Australia to scrap carbon tax for trading scheme

Jul 14, 2013
This file photo shows Hazelwood power station billowing smoke from its exhaust stacks in the Latrobe Valley, 150 km east of Melbourne, on August 13, 2009. Key greenhouse gas emitter Australia on Sunday announced it will scrap its carbon tax in favour of an emissions trading scheme that puts a limit on pollution from 2014, a year earlier than planned.

Key greenhouse gas emitter Australia on Sunday announced it will scrap its carbon tax in favour of an emissions trading scheme that puts a limit on pollution from 2014, a year earlier than planned.

The move is set to cost the government billions of dollars but Treasurer Chris Bowen said cuts would be made elsewhere to compensate with the Labor Party sticking to its plan to return the budget to surplus in 2015-2016.

Bowen confirmed media reports that the fixed Aus$24.15 ($21.90) per tonne would be dumped in favour of a floating price of between Aus$6 and Aus$10 per tonne from July 1, 2014, to ease cost of living pressures for families and help support the non-mining sectors of the economy.

With later this year, Labor is hoping the change will see a drop in soaring .

"There is a substantial impact on the budget of doing this, of course there is, and it is several billion dollars, but we will be financing that in a fiscally responsible way," Bowen told the Ten Network, adding that full details would be announced over coming days.

"It means ensuring that our strategy of returning to surplus over the economic cycle is adhered to, so it is a challenge."

He added: "I think families will see a big benefit in what we are bringing forward".

Australia's Treasurer Chris Bowen, pictured as he attends a swearing-in ceremony at Government House in Canberra, on June 27, 2013. Bowen on Sunday confirmed media reports that the fixed Aus$24.15 per tonne carbon tax would be dumped in favour of a floating price of between Aus$6 and Aus$10 per tonne from July 1, 2014, to ease cost of living pressures for families.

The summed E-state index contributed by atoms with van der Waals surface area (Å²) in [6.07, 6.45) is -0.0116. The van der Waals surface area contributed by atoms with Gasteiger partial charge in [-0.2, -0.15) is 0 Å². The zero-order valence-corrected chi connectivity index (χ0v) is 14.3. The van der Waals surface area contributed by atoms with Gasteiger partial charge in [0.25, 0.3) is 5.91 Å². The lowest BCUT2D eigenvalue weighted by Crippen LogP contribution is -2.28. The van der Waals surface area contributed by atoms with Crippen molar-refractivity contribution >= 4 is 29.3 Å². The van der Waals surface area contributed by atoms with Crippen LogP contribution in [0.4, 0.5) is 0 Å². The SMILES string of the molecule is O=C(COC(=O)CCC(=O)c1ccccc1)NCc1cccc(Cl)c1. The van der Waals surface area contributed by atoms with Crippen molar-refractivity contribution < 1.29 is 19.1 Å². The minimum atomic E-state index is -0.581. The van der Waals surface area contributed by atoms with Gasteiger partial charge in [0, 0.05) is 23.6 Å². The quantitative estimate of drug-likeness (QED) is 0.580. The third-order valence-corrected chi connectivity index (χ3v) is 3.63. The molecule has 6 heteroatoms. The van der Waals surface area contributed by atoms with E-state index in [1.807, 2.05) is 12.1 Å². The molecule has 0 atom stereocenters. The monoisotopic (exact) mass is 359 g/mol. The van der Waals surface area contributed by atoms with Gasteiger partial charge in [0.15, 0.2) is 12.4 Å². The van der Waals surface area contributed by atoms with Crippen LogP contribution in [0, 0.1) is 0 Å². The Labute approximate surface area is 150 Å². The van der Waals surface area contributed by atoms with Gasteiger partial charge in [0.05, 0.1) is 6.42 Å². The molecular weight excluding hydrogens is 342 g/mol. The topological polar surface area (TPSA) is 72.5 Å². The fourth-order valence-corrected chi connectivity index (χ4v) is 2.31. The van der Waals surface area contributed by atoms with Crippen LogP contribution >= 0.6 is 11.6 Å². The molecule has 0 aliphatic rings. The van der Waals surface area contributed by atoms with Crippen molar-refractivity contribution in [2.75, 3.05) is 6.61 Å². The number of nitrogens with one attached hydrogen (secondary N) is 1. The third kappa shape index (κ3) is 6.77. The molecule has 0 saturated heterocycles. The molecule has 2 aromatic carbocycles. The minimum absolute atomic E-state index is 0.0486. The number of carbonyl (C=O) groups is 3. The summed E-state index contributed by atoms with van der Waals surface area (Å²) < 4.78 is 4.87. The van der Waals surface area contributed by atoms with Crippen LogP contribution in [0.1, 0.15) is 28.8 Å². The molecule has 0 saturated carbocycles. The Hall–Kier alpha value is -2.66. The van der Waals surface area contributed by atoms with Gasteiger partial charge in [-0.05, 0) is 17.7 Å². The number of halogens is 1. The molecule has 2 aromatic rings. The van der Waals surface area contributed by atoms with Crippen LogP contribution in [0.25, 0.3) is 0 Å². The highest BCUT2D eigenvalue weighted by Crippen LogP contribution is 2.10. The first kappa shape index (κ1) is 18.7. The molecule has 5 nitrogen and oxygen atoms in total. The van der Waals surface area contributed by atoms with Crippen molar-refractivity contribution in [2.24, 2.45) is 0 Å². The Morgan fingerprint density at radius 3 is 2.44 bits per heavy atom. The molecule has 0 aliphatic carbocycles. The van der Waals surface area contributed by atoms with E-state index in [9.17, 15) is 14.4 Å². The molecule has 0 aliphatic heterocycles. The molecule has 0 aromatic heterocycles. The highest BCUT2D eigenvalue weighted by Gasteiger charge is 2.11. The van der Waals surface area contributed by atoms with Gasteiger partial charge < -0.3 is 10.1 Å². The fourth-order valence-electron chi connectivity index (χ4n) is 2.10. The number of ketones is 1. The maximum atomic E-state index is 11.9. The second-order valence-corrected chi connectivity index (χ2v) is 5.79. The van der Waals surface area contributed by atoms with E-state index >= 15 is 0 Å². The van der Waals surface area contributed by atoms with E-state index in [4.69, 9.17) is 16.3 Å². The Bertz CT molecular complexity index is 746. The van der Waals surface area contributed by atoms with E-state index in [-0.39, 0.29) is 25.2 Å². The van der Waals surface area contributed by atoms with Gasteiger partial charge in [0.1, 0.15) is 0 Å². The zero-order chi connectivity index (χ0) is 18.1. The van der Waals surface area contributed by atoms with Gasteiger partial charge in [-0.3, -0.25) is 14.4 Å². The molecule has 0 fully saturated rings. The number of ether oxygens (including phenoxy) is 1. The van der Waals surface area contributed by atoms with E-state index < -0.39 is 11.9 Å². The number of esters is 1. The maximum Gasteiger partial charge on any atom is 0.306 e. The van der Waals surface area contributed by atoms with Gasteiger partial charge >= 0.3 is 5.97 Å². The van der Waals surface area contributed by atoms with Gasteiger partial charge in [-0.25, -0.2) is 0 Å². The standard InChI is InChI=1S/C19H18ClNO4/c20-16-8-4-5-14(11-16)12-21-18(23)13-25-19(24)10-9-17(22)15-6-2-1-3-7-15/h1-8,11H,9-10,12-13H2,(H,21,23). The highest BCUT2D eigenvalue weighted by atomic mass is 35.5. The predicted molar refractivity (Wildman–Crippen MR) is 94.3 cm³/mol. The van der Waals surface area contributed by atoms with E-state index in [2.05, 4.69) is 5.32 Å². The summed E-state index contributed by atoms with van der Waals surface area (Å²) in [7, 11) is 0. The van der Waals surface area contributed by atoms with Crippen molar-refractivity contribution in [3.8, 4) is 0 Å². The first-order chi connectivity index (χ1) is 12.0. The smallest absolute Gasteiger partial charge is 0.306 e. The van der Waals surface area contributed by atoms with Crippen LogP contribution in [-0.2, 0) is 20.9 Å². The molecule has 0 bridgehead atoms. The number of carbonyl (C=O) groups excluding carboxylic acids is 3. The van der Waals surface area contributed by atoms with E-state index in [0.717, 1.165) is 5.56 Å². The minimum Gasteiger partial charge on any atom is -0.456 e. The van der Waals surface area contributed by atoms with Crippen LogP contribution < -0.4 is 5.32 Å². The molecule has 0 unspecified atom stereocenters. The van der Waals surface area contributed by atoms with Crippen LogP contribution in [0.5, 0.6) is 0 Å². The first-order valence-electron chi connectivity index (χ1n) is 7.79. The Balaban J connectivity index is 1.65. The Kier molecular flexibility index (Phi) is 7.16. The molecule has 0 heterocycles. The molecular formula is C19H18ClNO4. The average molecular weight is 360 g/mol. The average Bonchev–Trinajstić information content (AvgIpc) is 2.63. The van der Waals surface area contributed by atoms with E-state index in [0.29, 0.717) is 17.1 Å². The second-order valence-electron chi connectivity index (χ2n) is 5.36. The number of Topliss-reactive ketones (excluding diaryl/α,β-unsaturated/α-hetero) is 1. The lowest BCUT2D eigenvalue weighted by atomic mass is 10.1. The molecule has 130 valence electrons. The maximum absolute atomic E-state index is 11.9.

Australia is among the world's worst per capita polluters due to its reliance on coal-fired power and mining exports and introduced a "carbon tax" in 2012, charging big polluters for their emissions.

The government has always said it would move to an after three years with a floating price set by the market, but new Prime Minister Kevin Rudd has now moved that forward a year.

The issue of a carbon tax has been hotly debated in Australia.

Former Labor prime minister Julia Gillard's popularity sunk after she announced plans for the carbon tax in early 2011—after pledging before her 2010 election that it would not be introduced by a government she led.

The policy backflip prompted protests around the country and conservative opposition leader Tony Abbott, who opinion polls suggest will narrowly win the 2013 election, has vowed to abolish it.

Abbott on Sunday said the shift to 2014 was "just another Kevin con job".

"Mr Rudd can change the name but whether it is fixed or floating it is still a carbon tax," he said, adding that "it's a bad tax, you've just got to get rid of it".

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User comments : 4

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VENDItardE
1 / 5 (12) Jul 14, 2013
great step towards the middle but too little too late...byebye morons
Neinsense99
3.7 / 5 (12) Jul 14, 2013
great step towards the middle but too little too late...byebye morons

Advice on moderation, from the user with a targeted insult as a username. Take that for what it's worth.
Neinsense99
3.2 / 5 (9) Jul 16, 2013
great step towards the middle but too little too late...byebye morons


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ValeriaT
2.3 / 5 (6) Jul 16, 2013
The biggest problem of carbon tax trading is the fact, it virtualizes the primary purpose of carbon tax, i.e. the providing economic incentives for achieving reductions in the emissions of pollutants, the collection of money into introduction of green-house gases free technologies in particular.

Instead of it, the rich companies of western word are sponsoring the introduction of older fossil carbon technologies at the less developed countries and nothing forces them to limit their own production of green-house gases.

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